While “corporate training is down a bit,” according to Lamm, “individual business travelers are still traveling.”
“There’s still movement throughout the city. And city initiatives, like the BOK Center, have helped that a lot. We’re very excited to be able to take advantage of things like that,” she said.
In fact, due to the BOK Center’s opening and the anticipated fall 2009 completion of Tulsa Convention Center’s major renovation and expansion, the CVB projects Tulsa needs 4,000 more rooms, with 2,000 of them within walking distance of the two event venues.
SJS Hospitality just broke ground on its Courtyard by Marriott-Atlas Life last week, and the 118-room hotel is expected to open in May of 2010.
The Mayo Hotel and Lofts, with 102 hotel rooms and 76 loft apartments, is expected to open this August.
Still, Stewart said, downtown Tulsa needs another full-service convention hotel, like the DoubleTree Downtown or Crowne Plaza. Because, while the Convention Center and BOK Center have been bidding on big acts for Tulsa, they can’t book them if they can’t provide adequate hotel space for the crowds they’ll bring in.
“Hotel developers wouldn’t look at us unless we were at 65 to 70 percent occupancy,” said Stewart. “(Building a large hotel in downtown Tulsa) doesn’t make sense today. But it makes sense five years from now.”
Macy Snyder, sales and public relations manager for the Mayo Hotel and Lofts, said she’s not worried about business for her brand new hotel, even in the midst of a recession.
“We plan to have a lot of business travelers during the week and, because of the event space we’ll have, we plant to have a lot of social events on the weekends and we expect those guests to fill the rooms on the weekends,” said Snyder.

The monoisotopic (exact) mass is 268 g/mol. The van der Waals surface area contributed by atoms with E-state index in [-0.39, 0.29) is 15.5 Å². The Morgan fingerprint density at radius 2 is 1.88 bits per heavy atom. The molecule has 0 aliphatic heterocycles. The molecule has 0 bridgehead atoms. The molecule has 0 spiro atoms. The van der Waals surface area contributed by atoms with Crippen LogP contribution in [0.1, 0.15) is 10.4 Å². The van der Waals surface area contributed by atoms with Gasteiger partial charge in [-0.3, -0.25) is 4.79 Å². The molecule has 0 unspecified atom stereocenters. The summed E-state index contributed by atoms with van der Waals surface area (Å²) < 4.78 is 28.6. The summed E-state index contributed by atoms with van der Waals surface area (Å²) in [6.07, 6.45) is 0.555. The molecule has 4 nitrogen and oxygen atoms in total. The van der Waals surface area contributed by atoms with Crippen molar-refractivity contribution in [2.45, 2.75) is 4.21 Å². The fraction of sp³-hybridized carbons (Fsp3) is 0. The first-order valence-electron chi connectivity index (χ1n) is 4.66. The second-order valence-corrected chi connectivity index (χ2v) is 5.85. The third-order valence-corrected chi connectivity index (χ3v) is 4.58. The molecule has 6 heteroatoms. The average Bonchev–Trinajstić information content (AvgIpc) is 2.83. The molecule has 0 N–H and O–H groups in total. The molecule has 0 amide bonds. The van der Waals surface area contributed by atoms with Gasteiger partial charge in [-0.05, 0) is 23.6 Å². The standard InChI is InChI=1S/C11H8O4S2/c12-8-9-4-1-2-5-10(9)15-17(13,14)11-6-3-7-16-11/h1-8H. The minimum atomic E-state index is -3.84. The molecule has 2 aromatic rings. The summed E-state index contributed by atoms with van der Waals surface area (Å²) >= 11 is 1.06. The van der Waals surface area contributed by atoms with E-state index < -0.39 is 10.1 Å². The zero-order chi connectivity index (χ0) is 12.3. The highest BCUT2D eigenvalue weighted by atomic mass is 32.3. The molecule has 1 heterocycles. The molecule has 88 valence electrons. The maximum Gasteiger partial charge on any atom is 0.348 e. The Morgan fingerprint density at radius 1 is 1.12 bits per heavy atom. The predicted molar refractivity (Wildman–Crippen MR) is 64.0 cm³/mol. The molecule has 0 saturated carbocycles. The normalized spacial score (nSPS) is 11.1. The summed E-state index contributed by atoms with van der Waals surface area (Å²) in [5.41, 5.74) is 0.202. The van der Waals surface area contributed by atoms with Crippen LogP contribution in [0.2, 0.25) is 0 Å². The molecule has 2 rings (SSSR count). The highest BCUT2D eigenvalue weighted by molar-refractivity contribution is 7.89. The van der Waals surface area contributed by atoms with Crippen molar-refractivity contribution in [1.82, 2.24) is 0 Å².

“We’re not adjusting any of our plans because of the economy. We had the funding in place in May, basically just in time. If we were doing it now, trying to get funding now, it would be a totally different ball game. Otherwise, I wouldn’t say the economy has affected us at all,” Snyder said. “It helps a lot that we’re in Oklahoma. If we were in any other state, I’d be worried.”
Added Value
“We’re not at the point yet that we’re worried (about losing business to the downward-spiraling economy),” said Lamm. “Oklahoma always seems to weather the storm, and out industry certainly has weathered storms in the past. If we band together, we’ll get the industry through this and remain strong.”
Lamm said the THLA encourages hotels who are worried about their business not to drop their rates but to add value through amenities.
“The big focus has been on adding value to our guests. We obviously have a fiduciary responsibility to our owners to, as a business, generate as much revenue as possible. In an effort to entice travelers to stay at our properties, we’ve added value, whether it’s throwing in a free breakfast or Internet, or whatever, just to give customers a little more bang for their buck,” said Lamm.